Edinburgh Fringe 2019
An opportunity to attend a recording of a BBC audio drama for Radio 3. In all there will be nine 30 minute plays recorded in the pop up radio drama studio at Summerhall.
August 6th: The Ladies Room Gemma Bedeau wonders how do you stay friends when people change? She invites us to join Amy, Becca and Keisha on a girls’ night out in the Ladies room of a nightclub.
This is a review of the experience of attending a live recording of a radio drama rather than the radio play, The Ladies Room, which is excellent. It was a one off recording in the pop up radio drama studio at Summerhall and will be broadcast on Radio 3 on Oct 27th. Three young women on a night out, none too sober, trying to help the most drunk one back into her overly tight spandex whilst keeping her upright. Secrets emerge. The three lifelong friends can no longer avoid dealing with the past. It is a touching exploration by Gemma Bedeau of the complex journeys young women face in the 21st century. And is the first of nine radio plays that to be recorded for Radio 3 at Summerhall during the Fringe.
The producer provides an introduction – to the studio, to how radio drama is made and then we all try and find the ON switch and the volume control on our headphones. This way we will hear the play with sound and get a sense of how it will sound on air. She emphasises that we are allowed to laugh, move, cough it will be transmitted as recorded in front of a live audience.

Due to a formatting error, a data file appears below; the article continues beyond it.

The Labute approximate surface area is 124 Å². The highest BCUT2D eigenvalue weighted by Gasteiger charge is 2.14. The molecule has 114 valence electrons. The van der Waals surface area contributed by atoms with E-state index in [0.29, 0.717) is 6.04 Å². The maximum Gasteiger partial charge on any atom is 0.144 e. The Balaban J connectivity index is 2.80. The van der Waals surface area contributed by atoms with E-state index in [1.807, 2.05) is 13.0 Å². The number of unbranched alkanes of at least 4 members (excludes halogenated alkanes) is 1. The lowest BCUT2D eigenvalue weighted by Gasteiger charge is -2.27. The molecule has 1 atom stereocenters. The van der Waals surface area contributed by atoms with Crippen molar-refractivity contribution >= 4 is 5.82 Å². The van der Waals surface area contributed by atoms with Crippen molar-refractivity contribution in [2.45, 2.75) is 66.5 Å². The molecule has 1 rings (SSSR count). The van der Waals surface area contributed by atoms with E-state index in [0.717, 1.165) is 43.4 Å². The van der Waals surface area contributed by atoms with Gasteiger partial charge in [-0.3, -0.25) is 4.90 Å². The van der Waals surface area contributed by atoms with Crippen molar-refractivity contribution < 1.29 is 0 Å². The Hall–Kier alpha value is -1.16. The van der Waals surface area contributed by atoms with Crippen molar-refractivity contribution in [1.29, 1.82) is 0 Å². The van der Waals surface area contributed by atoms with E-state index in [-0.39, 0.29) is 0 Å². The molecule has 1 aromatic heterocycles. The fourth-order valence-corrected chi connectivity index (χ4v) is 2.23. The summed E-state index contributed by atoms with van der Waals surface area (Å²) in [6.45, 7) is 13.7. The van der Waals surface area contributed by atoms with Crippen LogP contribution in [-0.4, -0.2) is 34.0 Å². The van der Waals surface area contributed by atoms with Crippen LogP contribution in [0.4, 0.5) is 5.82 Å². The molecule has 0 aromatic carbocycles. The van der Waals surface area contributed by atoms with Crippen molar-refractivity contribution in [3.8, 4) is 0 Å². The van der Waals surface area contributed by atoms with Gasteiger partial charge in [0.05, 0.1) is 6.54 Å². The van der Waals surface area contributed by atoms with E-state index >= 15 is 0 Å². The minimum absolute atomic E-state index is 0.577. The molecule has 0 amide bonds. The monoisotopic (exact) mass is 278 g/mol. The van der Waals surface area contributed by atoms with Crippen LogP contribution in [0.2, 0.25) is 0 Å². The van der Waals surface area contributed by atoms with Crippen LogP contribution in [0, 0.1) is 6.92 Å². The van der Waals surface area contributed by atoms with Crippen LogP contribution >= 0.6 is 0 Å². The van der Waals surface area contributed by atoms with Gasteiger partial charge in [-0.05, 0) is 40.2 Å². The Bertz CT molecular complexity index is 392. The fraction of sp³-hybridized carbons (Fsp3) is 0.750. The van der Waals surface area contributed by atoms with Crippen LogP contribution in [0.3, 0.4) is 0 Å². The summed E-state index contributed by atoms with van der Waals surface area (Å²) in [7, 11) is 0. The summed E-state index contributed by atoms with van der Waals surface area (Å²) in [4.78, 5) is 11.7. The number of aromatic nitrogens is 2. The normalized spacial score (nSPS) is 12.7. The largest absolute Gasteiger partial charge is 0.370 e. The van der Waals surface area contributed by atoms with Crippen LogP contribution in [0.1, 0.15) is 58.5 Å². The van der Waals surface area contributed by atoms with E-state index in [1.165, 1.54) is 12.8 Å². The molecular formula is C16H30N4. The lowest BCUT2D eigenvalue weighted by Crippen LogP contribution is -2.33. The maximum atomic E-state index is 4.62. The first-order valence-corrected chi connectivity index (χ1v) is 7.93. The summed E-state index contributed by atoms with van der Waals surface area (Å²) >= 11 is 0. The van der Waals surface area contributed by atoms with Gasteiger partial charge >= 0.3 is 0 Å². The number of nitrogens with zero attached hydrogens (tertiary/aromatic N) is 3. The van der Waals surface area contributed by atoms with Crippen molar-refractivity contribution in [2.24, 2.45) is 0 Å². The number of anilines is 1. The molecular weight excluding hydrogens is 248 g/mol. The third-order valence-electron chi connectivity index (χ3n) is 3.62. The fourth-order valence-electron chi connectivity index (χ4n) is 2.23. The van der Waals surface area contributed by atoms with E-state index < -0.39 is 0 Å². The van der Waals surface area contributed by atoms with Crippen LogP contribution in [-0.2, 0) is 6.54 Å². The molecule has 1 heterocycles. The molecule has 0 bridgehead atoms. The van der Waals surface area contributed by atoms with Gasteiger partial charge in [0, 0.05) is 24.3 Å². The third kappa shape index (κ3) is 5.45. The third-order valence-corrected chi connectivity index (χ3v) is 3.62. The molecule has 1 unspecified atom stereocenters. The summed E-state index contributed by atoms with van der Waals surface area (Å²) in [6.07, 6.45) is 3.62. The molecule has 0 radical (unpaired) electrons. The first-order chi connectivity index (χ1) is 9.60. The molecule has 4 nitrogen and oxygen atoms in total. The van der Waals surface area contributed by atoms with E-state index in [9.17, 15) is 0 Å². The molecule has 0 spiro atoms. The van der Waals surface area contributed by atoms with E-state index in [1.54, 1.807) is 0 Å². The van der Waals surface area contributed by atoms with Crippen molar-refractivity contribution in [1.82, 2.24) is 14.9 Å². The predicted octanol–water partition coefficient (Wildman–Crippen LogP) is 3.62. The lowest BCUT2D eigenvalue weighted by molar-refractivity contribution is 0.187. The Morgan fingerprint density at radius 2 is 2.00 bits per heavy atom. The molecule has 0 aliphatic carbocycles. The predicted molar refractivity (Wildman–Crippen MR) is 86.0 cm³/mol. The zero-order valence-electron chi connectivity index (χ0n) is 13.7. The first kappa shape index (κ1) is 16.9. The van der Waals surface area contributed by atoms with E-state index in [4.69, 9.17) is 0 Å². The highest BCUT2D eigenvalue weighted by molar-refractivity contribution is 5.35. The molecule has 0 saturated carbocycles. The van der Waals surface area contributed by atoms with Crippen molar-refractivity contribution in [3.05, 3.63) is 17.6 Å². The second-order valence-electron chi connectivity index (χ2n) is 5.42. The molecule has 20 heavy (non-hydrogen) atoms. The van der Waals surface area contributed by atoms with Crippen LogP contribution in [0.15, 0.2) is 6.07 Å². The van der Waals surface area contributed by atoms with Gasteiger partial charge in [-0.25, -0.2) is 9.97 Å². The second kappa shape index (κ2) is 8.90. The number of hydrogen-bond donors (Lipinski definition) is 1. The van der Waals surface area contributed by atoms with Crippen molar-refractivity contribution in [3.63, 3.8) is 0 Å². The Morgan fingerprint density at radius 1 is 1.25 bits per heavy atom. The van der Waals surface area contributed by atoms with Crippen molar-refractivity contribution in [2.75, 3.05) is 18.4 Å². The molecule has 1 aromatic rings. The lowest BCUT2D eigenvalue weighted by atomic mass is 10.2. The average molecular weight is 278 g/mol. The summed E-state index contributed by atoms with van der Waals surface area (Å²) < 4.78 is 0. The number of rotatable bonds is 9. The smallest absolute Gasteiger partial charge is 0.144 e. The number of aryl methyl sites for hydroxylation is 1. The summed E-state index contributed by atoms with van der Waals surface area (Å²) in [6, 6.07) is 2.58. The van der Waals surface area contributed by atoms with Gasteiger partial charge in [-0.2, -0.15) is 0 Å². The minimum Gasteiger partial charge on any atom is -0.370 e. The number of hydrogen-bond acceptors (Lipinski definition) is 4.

Unlike most theatre, the sound desk is clearly visible to one side – you couldn’t really hide it, it’s bigger than some Fringe stages. The stage area has two microphones, a table with a script stand and a collection of apparent oddments – loo roll, a bowl of water, all presided over by the provider of spot sounds. There is also a large box with a door, but it isn’t used, it looks as though they tried various options in rehearsal and found the main door to the room provided a better sound for what they wanted.
We watch and listen. The actors may pause, repeat a line if they have fluffed it. The spot sound person drops a fake phone into the bowl of water, nuzzles between the actors to rub some loo roll on her hand, provide a slap. Finally there are some ‘pick ups’ – places where the director wants to rerecord something, might be some of the dialogue or a spot sound.
The bit that will be different with every recording is the questions asked afterwards. On this occasion we heard more about the writer, the actors (all very skilled with accents) and the process of developing the script. As well as the differences with the usual process – we have watched a complete run through whereas most radio dramas are now recorded on a rehearse/record each scene. Extraordinary things are achieved on very small budgets, described by the director as ‘elastic’.
It’s a thoroughly absorbing hour enjoying not only the play but seeing the work that goes into producing it. If you can get to any of the recordings I highly recommend booking a ticket now. And there’s the extra perk of being able to listen to the broadcast and relive your moment in the studio!